To see this, we have to recall how constitutional regimes have been defeated in the twentieth and twenty-first centuries. How does the rule of law become something else? First comes the acceptance that one person is not subject to the rule of law, for whatever bad reason -- that he was in office; that he has violent supporters; that he is charismatic; that we are cowards. Once that move is made, once that hole is opened, the person so sanctified as a Leader has been empowered to change the regime itself, and will predictably try to do so.
As that person attempts regime change from a position of executive power, he will (again, utterly predictably) try to discredit the other branches of government, the legislative and the judicial. This will involve mocking them.
We can refer to the familiar example of Germany in the 1930s if we wish, but we need not: this is the pattern in authoritarian transitions all around us right now. The executive (the president, in our system) will claim extensive powers on the basis of existing laws (Trump has already signaled this), and then argue that he personally cannot be restrained by the courts (as Trump's lawyers have argued in another case). After a while, the makers and the interpreters of laws will seem irrelevant, because they are. Checks and balances cease to function, and a constitutional order becomes something else: a dictatorship based on the threat of violence.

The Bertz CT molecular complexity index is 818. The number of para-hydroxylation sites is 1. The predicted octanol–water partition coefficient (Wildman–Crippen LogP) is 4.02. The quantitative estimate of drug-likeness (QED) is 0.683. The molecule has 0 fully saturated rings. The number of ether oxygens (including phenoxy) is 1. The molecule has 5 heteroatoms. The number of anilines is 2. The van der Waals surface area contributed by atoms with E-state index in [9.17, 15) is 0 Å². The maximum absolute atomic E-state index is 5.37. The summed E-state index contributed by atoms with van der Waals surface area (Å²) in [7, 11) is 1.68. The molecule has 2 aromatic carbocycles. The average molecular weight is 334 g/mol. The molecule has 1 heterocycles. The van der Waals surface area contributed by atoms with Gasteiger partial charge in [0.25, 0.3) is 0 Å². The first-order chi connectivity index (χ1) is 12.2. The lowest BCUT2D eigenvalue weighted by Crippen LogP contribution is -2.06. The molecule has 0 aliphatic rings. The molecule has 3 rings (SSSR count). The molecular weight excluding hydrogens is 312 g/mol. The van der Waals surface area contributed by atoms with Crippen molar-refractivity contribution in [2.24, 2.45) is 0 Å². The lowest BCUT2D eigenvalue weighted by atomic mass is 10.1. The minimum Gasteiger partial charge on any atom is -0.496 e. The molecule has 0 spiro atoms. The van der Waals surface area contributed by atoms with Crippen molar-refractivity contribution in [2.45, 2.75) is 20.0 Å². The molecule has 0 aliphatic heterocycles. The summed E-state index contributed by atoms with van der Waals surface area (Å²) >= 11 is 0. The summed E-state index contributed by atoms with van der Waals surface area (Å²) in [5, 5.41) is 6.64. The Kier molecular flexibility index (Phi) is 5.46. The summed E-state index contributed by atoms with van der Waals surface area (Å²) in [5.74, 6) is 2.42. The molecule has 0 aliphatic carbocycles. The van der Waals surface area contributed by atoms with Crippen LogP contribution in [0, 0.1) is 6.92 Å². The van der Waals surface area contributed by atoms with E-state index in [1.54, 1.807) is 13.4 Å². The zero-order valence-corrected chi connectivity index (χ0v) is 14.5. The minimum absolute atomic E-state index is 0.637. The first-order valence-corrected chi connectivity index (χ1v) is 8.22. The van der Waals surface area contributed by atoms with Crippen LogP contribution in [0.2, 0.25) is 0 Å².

The Supreme Court now faces a test. The Constitution says what it says, and the Colorado Supreme Court has ruled as it has ruled: that Trump may not appear on ballots in the state. In its ruling, the Colorado Supreme Court relied precisely on the arguments that conservative Supreme Court justices claim to accept, arising from the plain language of the Constitution and the intentions of those who wrote its provisions.